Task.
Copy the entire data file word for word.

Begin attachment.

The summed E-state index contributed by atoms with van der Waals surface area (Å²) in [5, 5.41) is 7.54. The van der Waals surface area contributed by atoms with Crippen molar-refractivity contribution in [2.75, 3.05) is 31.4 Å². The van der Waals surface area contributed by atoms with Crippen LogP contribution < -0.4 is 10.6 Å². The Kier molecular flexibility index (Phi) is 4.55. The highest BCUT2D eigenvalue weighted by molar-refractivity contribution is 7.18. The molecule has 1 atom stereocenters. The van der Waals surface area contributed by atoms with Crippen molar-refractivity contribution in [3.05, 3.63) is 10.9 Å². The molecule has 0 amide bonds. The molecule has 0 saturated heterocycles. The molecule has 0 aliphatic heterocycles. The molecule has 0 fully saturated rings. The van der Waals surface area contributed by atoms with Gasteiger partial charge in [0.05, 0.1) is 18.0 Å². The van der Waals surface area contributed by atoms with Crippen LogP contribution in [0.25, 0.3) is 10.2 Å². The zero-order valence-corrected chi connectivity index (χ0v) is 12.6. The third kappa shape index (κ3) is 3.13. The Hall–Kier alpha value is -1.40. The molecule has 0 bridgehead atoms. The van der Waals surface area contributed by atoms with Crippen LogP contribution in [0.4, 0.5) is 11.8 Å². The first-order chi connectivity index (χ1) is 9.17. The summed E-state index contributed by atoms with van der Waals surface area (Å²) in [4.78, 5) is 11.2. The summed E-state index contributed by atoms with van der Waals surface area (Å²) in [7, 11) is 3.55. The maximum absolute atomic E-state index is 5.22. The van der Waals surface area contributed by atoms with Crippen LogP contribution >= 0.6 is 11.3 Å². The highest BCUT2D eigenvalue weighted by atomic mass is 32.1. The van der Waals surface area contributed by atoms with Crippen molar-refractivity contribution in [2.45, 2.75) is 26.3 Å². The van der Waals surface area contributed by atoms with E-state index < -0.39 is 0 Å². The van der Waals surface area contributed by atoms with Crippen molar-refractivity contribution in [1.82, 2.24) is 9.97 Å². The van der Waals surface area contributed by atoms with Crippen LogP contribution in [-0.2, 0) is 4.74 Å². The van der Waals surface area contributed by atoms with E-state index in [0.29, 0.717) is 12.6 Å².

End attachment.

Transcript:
The summed E-state index contributed by atoms with van der Waals surface area (Å²) in [5, 5.41) is 7.54. The van der Waals surface area contributed by atoms with Crippen molar-refractivity contribution in [2.75, 3.05) is 31.4 Å². The van der Waals surface area contributed by atoms with Crippen LogP contribution < -0.4 is 10.6 Å². The Kier molecular flexibility index (Phi) is 4.55. The highest BCUT2D eigenvalue weighted by molar-refractivity contribution is 7.18. The molecule has 1 atom stereocenters. The van der Waals surface area contributed by atoms with Crippen molar-refractivity contribution in [3.05, 3.63) is 10.9 Å². The molecule has 0 amide bonds. The molecule has 0 saturated heterocycles. The molecule has 0 aliphatic heterocycles. The molecule has 0 fully saturated rings. The van der Waals surface area contributed by atoms with Gasteiger partial charge in [0.05, 0.1) is 18.0 Å². The van der Waals surface area contributed by atoms with Crippen LogP contribution in [0.25, 0.3) is 10.2 Å². The zero-order valence-corrected chi connectivity index (χ0v) is 12.6. The third kappa shape index (κ3) is 3.13. The Hall–Kier alpha value is -1.40. The molecule has 0 bridgehead atoms. The van der Waals surface area contributed by atoms with Crippen LogP contribution in [0.4, 0.5) is 11.8 Å². The first-order chi connectivity index (χ1) is 9.17. The summed E-state index contributed by atoms with van der Waals surface area (Å²) in [4.78, 5) is 11.2. The summed E-state index contributed by atoms with van der Waals surface area (Å²) in [7, 11) is 3.55. The maximum absolute atomic E-state index is 5.22. The van der Waals surface area contributed by atoms with Crippen LogP contribution >= 0.6 is 11.3 Å². The highest BCUT2D eigenvalue weighted by atomic mass is 32.1. The van der Waals surface area contributed by atoms with Crippen molar-refractivity contribution in [2.45, 2.75) is 26.3 Å². The van der Waals surface area contributed by atoms with E-state index < -0.39 is 0 Å². The van der Waals surface area contributed by atoms with Crippen molar-refractivity contribution in [1.82, 2.24) is 9.97 Å². The van der Waals surface area contributed by atoms with Crippen LogP contribution in [-0.2, 0) is 4.74 Å². The van der Waals surface area contributed by atoms with E-state index in [0.29, 0.717) is 12.6 Å².